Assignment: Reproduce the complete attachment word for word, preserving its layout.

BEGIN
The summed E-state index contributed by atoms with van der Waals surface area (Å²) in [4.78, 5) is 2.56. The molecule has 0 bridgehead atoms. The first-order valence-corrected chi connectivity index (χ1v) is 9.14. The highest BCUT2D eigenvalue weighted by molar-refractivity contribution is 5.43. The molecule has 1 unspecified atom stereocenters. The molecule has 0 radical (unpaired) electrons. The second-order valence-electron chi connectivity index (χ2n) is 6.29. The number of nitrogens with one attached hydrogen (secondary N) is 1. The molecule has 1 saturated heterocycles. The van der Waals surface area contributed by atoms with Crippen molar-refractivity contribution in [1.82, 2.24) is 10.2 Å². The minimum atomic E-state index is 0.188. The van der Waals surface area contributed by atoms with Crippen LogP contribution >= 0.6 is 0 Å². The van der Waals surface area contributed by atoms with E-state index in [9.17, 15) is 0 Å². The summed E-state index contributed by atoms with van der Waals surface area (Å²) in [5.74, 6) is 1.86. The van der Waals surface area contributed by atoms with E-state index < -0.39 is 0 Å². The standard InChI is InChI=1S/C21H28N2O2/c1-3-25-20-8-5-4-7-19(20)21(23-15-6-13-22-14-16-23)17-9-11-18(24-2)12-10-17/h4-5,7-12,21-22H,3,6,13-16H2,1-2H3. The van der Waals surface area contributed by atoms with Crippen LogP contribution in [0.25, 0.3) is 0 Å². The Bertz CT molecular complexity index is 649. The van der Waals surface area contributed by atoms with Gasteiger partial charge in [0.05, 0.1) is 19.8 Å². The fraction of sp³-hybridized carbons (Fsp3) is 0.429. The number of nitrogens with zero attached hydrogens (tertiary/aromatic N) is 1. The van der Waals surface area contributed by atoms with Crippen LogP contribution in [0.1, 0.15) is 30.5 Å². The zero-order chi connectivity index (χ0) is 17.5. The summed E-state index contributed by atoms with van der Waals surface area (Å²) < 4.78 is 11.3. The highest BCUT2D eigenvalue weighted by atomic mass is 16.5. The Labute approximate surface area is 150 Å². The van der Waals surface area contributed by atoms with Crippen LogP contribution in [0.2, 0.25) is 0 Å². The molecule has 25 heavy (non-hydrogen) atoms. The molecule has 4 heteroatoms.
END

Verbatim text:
The summed E-state index contributed by atoms with van der Waals surface area (Å²) in [4.78, 5) is 2.56. The molecule has 0 bridgehead atoms. The first-order valence-corrected chi connectivity index (χ1v) is 9.14. The highest BCUT2D eigenvalue weighted by molar-refractivity contribution is 5.43. The molecule has 1 unspecified atom stereocenters. The molecule has 0 radical (unpaired) electrons. The second-order valence-electron chi connectivity index (χ2n) is 6.29. The number of nitrogens with one attached hydrogen (secondary N) is 1. The molecule has 1 saturated heterocycles. The van der Waals surface area contributed by atoms with Crippen molar-refractivity contribution in [1.82, 2.24) is 10.2 Å². The minimum atomic E-state index is 0.188. The van der Waals surface area contributed by atoms with Crippen LogP contribution >= 0.6 is 0 Å². The van der Waals surface area contributed by atoms with E-state index in [9.17, 15) is 0 Å². The summed E-state index contributed by atoms with van der Waals surface area (Å²) in [5.74, 6) is 1.86. The van der Waals surface area contributed by atoms with E-state index < -0.39 is 0 Å². The standard InChI is InChI=1S/C21H28N2O2/c1-3-25-20-8-5-4-7-19(20)21(23-15-6-13-22-14-16-23)17-9-11-18(24-2)12-10-17/h4-5,7-12,21-22H,3,6,13-16H2,1-2H3. The van der Waals surface area contributed by atoms with Crippen LogP contribution in [0.25, 0.3) is 0 Å². The Bertz CT molecular complexity index is 649. The van der Waals surface area contributed by atoms with Gasteiger partial charge in [0.05, 0.1) is 19.8 Å². The fraction of sp³-hybridized carbons (Fsp3) is 0.429. The number of nitrogens with zero attached hydrogens (tertiary/aromatic N) is 1. The van der Waals surface area contributed by atoms with Crippen LogP contribution in [0.1, 0.15) is 30.5 Å². The zero-order chi connectivity index (χ0) is 17.5. The summed E-state index contributed by atoms with van der Waals surface area (Å²) < 4.78 is 11.3. The highest BCUT2D eigenvalue weighted by atomic mass is 16.5. The Labute approximate surface area is 150 Å². The van der Waals surface area contributed by atoms with Crippen LogP contribution in [0.2, 0.25) is 0 Å². The molecule has 25 heavy (non-hydrogen) atoms. The molecule has 4 heteroatoms.